This time of year, many of us are a few pounds heavier than normal; but what about our pets. Have we over-indulged them as well?
Britain is the fattest nation in Western Europe, with more than a quarter of the population ranked as obese, according to a recent study by the Organisation for Economic Co-operation and Development (OECD).
But what about our pets? Are they tipping the scales as well?
Unfortunately, the answer is yes. An estimated 40% of UK pets are obese, according to The Royal Canin Weight Management Clinic at the University of Liverpool. With the New Year well underway, perhaps it is time to get a grip on the problem.
Rosie Skinner, Head Vet at Emmview Veterinary Centre, Wokingham, offers timely advice on how you can recognise if your pet is overweight, and steps to ensure a happier, healthier and slimmer dog or cat.
“Obesity in pets,” says Rosie, “is a serious problem, leading to and exacerbating a number of health issues, including diabetes, heart problems and arthritis. In addition, obesity can decrease your pet’s lifespan and seriously impair its quality of life.
“To be classed as clinically obese,” says Rosie, “your pet has only got to be 15% over its normal body weight.”
In most cases, the reason pets carry too much weight is simple: they eat more food than they burn off – exactly the same as for humans.
It’s a dog’s dinner…
Rosie points out additional factors that can contribute to a pet’s obesity.
Breed – certain breeds have a higher risk of becoming obese, including Cocker Spaniels, Labradors, Golden Retrievers, Basset Hounds, Shetland Sheepdogs and Dachshunds.
Age – the risk of obesity can increase with age. Keep this in mind when feeding your pet, especially when doling out the treats.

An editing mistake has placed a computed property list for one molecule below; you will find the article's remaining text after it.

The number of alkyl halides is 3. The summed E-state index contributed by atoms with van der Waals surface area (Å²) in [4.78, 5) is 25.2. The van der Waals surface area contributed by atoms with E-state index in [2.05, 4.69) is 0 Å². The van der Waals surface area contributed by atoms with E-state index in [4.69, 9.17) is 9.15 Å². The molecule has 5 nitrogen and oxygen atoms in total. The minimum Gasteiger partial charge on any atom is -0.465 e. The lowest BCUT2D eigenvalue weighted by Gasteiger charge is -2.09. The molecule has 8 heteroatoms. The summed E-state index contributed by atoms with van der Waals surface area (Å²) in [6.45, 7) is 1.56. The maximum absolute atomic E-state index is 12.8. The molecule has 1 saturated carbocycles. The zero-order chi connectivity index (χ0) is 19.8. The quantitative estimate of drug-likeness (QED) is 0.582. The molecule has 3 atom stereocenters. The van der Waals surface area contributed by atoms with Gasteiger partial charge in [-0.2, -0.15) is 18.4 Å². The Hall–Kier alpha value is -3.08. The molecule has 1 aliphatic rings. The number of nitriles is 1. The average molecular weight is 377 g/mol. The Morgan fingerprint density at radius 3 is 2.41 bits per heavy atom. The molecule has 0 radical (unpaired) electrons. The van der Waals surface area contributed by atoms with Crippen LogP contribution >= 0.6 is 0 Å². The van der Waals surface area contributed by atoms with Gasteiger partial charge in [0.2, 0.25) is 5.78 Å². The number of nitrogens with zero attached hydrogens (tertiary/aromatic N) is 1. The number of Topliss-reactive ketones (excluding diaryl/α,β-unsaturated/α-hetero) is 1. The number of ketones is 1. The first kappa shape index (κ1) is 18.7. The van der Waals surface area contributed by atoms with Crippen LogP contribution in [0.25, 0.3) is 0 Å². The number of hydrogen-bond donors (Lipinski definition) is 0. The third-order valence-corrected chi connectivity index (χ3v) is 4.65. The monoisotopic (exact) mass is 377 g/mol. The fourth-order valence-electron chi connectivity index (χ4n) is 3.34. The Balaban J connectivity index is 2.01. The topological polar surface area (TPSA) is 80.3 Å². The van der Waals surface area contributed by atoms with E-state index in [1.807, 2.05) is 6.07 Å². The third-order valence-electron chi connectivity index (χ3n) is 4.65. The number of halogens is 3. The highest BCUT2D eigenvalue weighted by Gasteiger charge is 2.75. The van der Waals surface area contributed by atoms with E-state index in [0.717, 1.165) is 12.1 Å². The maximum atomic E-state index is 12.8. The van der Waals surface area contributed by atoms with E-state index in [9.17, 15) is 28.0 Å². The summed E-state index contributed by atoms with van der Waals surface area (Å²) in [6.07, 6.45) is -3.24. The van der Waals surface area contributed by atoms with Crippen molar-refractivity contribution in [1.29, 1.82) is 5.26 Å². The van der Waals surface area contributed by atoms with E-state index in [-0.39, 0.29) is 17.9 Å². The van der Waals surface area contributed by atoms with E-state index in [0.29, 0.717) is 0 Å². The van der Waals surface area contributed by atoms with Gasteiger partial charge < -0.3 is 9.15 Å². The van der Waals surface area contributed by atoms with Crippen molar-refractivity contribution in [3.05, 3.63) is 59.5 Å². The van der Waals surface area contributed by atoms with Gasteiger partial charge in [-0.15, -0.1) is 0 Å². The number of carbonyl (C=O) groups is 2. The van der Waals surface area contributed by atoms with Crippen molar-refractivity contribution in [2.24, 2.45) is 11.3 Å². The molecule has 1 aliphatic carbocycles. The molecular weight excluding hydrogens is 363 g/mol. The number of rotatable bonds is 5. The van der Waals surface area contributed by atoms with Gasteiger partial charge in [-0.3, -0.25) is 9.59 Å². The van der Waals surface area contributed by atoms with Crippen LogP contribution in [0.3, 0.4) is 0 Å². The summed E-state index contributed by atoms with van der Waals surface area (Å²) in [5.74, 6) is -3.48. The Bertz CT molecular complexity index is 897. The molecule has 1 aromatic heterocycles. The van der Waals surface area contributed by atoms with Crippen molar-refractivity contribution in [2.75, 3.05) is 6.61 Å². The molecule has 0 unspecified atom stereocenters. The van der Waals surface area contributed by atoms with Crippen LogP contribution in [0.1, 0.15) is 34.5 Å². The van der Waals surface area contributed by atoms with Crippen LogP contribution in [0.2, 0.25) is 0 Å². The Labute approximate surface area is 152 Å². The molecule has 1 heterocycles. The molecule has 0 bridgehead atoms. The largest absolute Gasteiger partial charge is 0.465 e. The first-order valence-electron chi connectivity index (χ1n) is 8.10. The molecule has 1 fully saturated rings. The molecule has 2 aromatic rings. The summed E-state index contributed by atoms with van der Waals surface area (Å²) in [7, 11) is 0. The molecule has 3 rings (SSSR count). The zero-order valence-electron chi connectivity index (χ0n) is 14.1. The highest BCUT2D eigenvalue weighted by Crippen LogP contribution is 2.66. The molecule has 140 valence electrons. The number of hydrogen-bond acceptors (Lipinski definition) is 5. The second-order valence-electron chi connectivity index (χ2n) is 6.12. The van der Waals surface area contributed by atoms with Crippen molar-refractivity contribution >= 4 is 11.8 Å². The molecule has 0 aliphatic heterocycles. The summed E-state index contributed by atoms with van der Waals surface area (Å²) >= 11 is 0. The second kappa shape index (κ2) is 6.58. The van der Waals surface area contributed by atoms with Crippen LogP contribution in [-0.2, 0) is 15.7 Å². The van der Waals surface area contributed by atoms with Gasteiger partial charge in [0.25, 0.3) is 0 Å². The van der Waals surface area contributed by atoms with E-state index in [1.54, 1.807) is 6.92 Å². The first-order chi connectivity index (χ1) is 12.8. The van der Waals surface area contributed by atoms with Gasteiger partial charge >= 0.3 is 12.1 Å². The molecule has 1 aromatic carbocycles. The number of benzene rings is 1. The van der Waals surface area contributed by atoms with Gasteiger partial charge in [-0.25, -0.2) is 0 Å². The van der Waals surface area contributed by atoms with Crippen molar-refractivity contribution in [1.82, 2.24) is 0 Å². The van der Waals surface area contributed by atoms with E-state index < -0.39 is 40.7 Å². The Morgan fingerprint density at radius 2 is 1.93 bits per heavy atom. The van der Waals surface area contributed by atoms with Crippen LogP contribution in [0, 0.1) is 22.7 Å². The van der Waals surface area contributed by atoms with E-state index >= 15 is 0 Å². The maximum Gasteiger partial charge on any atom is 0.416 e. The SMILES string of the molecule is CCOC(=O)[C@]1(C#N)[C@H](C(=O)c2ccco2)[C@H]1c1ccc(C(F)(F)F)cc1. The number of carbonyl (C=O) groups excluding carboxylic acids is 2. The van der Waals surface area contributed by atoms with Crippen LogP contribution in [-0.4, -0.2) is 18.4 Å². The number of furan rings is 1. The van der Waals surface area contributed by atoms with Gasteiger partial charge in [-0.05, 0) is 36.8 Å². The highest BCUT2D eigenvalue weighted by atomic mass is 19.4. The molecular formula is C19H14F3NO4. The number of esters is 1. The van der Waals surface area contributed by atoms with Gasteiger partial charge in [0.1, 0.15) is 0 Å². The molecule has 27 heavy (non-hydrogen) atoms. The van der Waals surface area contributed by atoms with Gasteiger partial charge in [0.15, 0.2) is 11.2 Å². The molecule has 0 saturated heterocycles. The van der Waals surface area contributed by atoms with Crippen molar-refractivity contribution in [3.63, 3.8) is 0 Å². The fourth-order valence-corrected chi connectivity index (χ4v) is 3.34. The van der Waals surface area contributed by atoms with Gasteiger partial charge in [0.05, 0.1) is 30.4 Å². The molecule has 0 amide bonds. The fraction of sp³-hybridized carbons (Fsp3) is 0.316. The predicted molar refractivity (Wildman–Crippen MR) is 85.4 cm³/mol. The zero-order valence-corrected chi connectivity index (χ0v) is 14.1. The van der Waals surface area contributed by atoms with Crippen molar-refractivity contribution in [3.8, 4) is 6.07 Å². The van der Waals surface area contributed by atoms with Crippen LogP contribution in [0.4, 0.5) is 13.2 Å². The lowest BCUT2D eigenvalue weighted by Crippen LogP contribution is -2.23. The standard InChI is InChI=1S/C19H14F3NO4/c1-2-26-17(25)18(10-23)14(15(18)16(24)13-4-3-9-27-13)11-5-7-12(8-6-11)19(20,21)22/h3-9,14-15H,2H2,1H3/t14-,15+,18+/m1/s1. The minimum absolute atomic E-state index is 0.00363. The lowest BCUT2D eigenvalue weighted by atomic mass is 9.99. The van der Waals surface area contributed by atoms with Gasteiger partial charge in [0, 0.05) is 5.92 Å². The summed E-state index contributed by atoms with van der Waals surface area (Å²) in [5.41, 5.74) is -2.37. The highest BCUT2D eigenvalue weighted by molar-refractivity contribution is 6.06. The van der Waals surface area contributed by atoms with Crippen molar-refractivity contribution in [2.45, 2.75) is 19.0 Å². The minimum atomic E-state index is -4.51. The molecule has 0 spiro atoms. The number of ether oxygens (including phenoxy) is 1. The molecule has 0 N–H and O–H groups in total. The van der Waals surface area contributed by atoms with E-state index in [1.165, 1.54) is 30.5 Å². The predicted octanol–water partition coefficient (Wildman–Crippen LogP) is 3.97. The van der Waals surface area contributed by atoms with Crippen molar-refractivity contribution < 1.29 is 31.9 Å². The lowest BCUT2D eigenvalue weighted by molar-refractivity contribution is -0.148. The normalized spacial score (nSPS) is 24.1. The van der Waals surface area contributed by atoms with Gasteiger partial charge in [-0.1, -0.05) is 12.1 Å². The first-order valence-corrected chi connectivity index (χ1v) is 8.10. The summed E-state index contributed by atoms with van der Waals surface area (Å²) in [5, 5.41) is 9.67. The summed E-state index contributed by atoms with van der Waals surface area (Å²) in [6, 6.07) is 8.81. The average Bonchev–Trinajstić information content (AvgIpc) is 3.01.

Gender – with the exception of older pets, obesity can be more common in female animals than in males.
Neutering – there is some connection between obesity and reproductive status; this is because spayed and neutered dogs generally require fewer calories to maintain a healthy weight.
Pet owner – fortunately, pets can’t stop by McDonalds after a stressful day or break open a tub of ice cream if they’re feeling sad; their food and exercise levels are at owner discretion. As long as the human in the relationship makes the right choices, pets can overcome their obesity issues.
Keep your eye on the ball
“It is important to keep an eye on your pet’s weight,” says Rosie, who recommends pet owners regularly check the following:
– Can you see and feel the outline of your pet’s ribs without excess fat covering them?
– Can you see and feel your pet’s waist? Is it clearly visible when viewed from above?
– Is your pet’s belly tucked up when viewed from the side?
– If you answered no to any of the above, your pet may be overweight.
“Regular and fun exercise is essential when keeping your pet fit and healthy,” continues Rosie. “There are plenty of ways to exercise animals besides walking. Dogs enjoy running and playing games like fetch, which can make exercising exciting and fun for you and your pet.”
However, exercise isn’t the only key to losing the pounds; it has been shown that calorie restriction has a greater impact on weight loss than increased exercise.
Rosie warns, however, that sticks can be dangerous. “We see a lot of casualties where sticks have been swallowed or become stuck in a dog’s throat. It’s best to use a durable plastic bone or ball that’s too big for your dog to swallow”.
Do cats need exercise too?
You may think cats need very little exercise, but the opposite is true.
House cats in particular need regular exercise to break up their routine of eating and napping. Owners should set aside time every day to play with their cats. You can also encourage them to ‘work’ for their food, using toys that release food when pushed and played with.
Outdoor cats should exercise as well because it’s difficult to tell what they get up to when they’re outside. The best toys are those that inspire cats to chase and pounce, such as fishing rod-type toys and climbing equipment.
“Making these small changes can help maintain your pet’s proper weight,” says Rosie, “ensuring your best friend and companion lives a happy, healthy life while in your care. You are a big factor in the life and health of your cat or dog.”
If you are concerned about your pet, make an appointment with your vet to ensure there are no underlying medical problems. You’ll also be able to get sound advice on how you can help your pet to maintain a healthy weight.
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